Of course, there is much more to respondent learning, but this is it in a nutshell. And, as promised, I will do another presentation on this topic in more depth. The thing to remember is that ALL learning has its foundation in respondent learning. When you teach a dog to sit, he’s making an association between the cue and the behavior, and the behavior and the consequence—the association is classical learning.

OPERANT LEARNING

As with respondent learning, probably most of what we do revolves around operant learning. The name comes from the idea that the animal is “operating” on his environment. The main difference from respondent learning is that the animal chooses his response—i.e., he chooses whether or not to sit when he hears the cue, he chooses whether or not to chase a squirrel in the park. So an example of operant learning is the dog perceives a stimulus/antecedent (such as the lid comes off the dog food bin), he decides on a behavior (to come into the kitchen—although he could equally decide not to come into the kitchen), and there will be a consequence of his decision (if he comes into the kitchen, he’ll be closer to his food when it’s ready—if he decides not to come into the kitchen, it will take him longer to eat).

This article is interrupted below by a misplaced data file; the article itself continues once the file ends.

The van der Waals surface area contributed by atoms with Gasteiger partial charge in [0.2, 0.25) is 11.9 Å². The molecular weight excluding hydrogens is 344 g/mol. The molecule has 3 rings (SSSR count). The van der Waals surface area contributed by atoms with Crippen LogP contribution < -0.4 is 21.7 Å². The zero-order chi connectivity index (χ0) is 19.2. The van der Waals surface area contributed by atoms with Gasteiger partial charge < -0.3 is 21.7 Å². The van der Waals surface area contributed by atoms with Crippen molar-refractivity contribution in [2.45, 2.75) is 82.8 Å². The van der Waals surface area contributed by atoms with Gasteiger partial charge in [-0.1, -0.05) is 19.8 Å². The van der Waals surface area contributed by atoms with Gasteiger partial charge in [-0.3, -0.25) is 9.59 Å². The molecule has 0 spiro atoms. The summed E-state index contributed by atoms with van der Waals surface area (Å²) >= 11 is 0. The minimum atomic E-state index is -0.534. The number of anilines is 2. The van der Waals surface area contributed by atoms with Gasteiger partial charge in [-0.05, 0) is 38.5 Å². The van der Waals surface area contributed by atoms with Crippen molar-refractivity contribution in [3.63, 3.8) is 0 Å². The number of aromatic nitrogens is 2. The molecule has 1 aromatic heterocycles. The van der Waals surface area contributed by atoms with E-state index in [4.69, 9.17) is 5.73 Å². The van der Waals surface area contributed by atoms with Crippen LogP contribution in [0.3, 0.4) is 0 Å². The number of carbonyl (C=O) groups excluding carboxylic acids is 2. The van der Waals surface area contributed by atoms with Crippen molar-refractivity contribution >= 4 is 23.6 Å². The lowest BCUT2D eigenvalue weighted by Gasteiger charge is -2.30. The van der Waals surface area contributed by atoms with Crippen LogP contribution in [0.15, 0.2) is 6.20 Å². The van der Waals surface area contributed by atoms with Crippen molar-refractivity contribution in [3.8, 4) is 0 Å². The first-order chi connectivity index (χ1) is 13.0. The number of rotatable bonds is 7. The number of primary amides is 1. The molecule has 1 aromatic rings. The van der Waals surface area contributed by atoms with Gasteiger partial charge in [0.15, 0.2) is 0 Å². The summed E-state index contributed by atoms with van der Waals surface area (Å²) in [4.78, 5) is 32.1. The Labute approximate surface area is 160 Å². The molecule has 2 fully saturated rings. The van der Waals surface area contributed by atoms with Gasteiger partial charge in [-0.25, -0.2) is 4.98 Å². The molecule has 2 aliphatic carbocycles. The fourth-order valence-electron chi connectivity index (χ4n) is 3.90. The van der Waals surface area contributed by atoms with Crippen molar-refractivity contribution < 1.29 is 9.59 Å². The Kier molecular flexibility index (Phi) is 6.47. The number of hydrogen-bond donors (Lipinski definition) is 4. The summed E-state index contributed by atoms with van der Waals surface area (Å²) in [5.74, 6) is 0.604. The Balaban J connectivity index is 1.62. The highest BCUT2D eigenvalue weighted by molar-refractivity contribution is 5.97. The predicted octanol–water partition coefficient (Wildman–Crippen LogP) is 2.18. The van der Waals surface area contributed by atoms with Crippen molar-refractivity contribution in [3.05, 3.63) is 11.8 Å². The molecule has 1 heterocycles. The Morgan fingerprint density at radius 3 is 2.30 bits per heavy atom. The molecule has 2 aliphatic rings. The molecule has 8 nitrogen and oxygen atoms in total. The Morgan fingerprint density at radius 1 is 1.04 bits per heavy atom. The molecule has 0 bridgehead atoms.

As you can see, there is the potential for a lot of different outcomes to this scenario. Most dogs are pretty food motivated and a lot of their life revolves around meal time. However, if the dog isn’t hungry (motivation), he may decide it’s not worth the effort to get up from his cozy bed and walk into the kitchen.

Again, I’ll do an article or trainer course online where we can discuss this in much more depth.

SOCIAL FACILITATION